Pennsylvania RACT 2 – Are We There Yet?
Posted: April 22nd, 2015Authors: John S.
The Pennsylvania Department of Environmental Protection (PADEP) has announced several changes to the Final-Form Reasonably Available Control Technology regulations that affect major sources of nitrogen oxides (NOX) and volatile organic compounds (VOCs). This particular rule has been under development since 2012 and the Pennsylvania Air Quality Technical Advisory Committee (AQTAC) approved the final form rule on November 7, 2014 following a presentation by PADEP. ALL4 has been following the development of the RACT 2 rule since 2012 and has been providing periodic updates via our website. Several important changes have been made to the RACT 2 rule since AQTAC approval including generic revisions, source specific revisions, and interpretive revisions to the emissions averaging provisions. PADEP made these revisions after review of Federal RACT requirements and reconsideration of comments made both during and after the official comment period, citing their responsibility to adopt regulations that meet all of the Federal RACT requirements. While PADEP does not believe that it is necessary to re-propose the RACT 2 regulation or have AQTAC reconsider the Final Form rule for approval, they presented the changes to AQTAC during their meeting on April 16, 2015.
The source-specific RACT 2 changes impact Electric Utility Generating Units (EGUs) that are required to control NOX emissions for units with existing Selective Catalytic Reduction (SCR) controls. Previously the EGUs were required to meet a RACT emission limit of 0.15 pounds of NOX per million Btu of heat input when the SCR inlet temperature is at or above 600° F. PADEP lowered this RACT emission limit to 0.12 pounds NOX per million Btu of heat input. PADEP elected to lower this RACT 2 presumptive emission limit following reconsideration of the dataset used to establish the original limit, which included the removal of higher emitting affected EGUs from the average that were deemed not representative of typical SCR RACT performance levels.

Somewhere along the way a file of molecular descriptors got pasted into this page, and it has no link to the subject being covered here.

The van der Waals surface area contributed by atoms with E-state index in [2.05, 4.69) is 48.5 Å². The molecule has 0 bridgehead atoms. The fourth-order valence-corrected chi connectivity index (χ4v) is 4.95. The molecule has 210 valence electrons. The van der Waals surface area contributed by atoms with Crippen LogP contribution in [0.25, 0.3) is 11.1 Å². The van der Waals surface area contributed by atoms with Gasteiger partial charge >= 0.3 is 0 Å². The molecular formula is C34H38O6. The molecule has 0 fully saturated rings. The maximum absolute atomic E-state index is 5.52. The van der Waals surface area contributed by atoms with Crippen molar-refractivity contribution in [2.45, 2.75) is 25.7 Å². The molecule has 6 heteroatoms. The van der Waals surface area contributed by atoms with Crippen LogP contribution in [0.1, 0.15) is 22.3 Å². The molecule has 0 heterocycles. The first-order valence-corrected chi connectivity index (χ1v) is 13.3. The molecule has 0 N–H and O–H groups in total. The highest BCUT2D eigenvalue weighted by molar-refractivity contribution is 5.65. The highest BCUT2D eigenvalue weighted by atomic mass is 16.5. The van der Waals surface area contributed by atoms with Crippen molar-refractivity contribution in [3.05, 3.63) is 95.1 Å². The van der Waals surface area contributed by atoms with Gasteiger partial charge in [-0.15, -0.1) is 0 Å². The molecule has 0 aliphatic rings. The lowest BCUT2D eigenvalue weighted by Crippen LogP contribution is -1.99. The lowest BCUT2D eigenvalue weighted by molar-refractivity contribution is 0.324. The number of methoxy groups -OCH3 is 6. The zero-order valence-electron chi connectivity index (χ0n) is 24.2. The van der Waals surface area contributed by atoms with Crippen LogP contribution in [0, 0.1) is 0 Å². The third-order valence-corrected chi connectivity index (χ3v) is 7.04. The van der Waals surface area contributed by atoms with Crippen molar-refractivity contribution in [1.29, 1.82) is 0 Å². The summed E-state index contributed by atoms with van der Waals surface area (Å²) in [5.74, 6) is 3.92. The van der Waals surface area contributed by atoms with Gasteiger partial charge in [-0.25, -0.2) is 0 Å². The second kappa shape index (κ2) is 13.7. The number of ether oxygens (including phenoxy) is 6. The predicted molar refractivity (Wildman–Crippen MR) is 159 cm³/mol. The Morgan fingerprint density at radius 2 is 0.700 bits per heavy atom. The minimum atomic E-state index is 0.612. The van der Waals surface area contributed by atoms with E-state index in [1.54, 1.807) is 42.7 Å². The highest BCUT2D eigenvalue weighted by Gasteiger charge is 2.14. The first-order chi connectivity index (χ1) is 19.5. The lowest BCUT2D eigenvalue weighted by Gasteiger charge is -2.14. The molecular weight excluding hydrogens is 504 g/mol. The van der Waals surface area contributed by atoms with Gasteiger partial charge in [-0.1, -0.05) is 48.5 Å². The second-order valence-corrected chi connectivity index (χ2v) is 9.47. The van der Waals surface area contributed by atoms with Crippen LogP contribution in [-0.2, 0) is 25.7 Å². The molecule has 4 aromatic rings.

The other changes were characterized by PADEP as “clarifications” of the RACT 2 regulations. The first clarification affected definitions and boiler/heater tune-up requirements, which were revised to be more consistent with Federal definitions and rules for those RACT affected source types. The second clarification was to the formula for determining the allowable emissions for facilities planning to use the 30-day rolling emission average limit option across multiple emission units. PADEP clarified that the 30-day allowable RACT limit must represent the lowest permitted emission rate for each affected source if such limits are lower than the presumptive RACT NOX emission limit specified in the RACT rule in Section 129.97. This revision effectively makes any NOX emission limit in an operating permit a de-facto RACT emission limit for purposes of a 30-day average for multiple sources if that NOX emission limit is lower than the presumptive RACT NOX emission limit. PADEP cited 25 Pa. Code Section 129.98(k) of the RACT 2 regulation as the source of this interpretation. 25 Pa. Code Section 129.98(k) states that NOX emission reductions required by state and federal regulations cannot be used to offset RACT NOX emission reductions.
No matter how one characterizes the changes to the method for determining the 30-day NOX RACT emissions limit, it will mean that more “case-by-case” RACT submittals will be prepared by affected sources and submitted to PADEP under RACT 2 for review, approval, and finally included in Pennsylvania’s State Implementation Plan (SIP) than would otherwise have been submitted before this clarification. Companies that were considering use of the RACT multi-source emission averaging provisions will need to carefully reconsider their margin of compliance before committing to this compliance option. Of special note are industrial natural gas-fired boilers that must meet the 0.10 pounds of NOX per million BTU of heat input under RACT 2. Such units would have been prime candidates for the NOX averaging provisions across multiple boilers. The RACT 2 natural gas industrial boiler presumptive emission limit is very tight considering that the New Source Performance Standard for these types of gas-fired boilers (e.g., which apply to “new” affected sources) is also 0.10 pound of NOX per million BTU of heat input. Many of the natural gas-fired boilers (or combustion units per the RACT rule vernacular) that are affected by RACT 2 were also impacted by Pennsylvania’s “first round” of NOX RACT in the 1990s and elected to install new, low-NOx burners to meet RACT at that time to comply. Additional controls would be required for many of these units to meet the new lower presumptive NOX RACT 2 emission rate.
This appears to be the final version of RACT 2 that will be presented to the Environmental Quality Board (EQB) in July or August this year for adoption. Now is the time to begin testing your RACT applicable emission sources and strategizing regarding how your facility will meet these new NOX and VOC regulations. Unless approved otherwise, compliance will be required within one (1) year of adoption. If you have any questions, give me a call at (717) 822-0009 or email me at email@example.com.